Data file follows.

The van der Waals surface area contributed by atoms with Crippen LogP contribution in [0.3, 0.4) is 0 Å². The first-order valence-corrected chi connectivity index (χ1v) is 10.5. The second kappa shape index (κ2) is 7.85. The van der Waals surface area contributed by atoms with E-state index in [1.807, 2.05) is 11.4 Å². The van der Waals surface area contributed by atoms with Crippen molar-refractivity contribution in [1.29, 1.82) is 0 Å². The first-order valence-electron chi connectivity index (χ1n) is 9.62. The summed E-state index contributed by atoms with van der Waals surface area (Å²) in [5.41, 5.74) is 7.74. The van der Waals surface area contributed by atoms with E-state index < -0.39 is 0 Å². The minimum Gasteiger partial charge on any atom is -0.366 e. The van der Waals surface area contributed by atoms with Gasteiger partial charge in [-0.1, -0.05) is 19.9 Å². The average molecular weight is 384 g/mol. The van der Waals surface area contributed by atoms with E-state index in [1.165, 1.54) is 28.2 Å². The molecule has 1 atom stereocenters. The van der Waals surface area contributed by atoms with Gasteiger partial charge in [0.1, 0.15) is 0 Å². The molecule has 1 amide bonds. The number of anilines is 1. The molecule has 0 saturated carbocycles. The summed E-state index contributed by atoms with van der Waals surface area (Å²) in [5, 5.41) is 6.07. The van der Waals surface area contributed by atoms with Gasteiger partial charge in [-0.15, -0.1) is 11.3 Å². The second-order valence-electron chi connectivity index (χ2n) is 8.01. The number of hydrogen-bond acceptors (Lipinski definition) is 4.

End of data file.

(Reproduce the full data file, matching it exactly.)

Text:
The van der Waals surface area contributed by atoms with Crippen LogP contribution in [0.3, 0.4) is 0 Å². The first-order valence-corrected chi connectivity index (χ1v) is 10.5. The second kappa shape index (κ2) is 7.85. The van der Waals surface area contributed by atoms with E-state index in [1.807, 2.05) is 11.4 Å². The van der Waals surface area contributed by atoms with Crippen molar-refractivity contribution in [1.29, 1.82) is 0 Å². The first-order valence-electron chi connectivity index (χ1n) is 9.62. The summed E-state index contributed by atoms with van der Waals surface area (Å²) in [5.41, 5.74) is 7.74. The van der Waals surface area contributed by atoms with E-state index < -0.39 is 0 Å². The minimum Gasteiger partial charge on any atom is -0.366 e. The van der Waals surface area contributed by atoms with Gasteiger partial charge in [-0.1, -0.05) is 19.9 Å². The average molecular weight is 384 g/mol. The van der Waals surface area contributed by atoms with E-state index in [1.165, 1.54) is 28.2 Å². The molecule has 1 atom stereocenters. The van der Waals surface area contributed by atoms with Gasteiger partial charge in [0.1, 0.15) is 0 Å². The molecule has 1 amide bonds. The number of anilines is 1. The molecule has 0 saturated carbocycles. The summed E-state index contributed by atoms with van der Waals surface area (Å²) in [5, 5.41) is 6.07. The van der Waals surface area contributed by atoms with Gasteiger partial charge in [-0.15, -0.1) is 11.3 Å². The second-order valence-electron chi connectivity index (χ2n) is 8.01. The number of hydrogen-bond acceptors (Lipinski definition) is 4.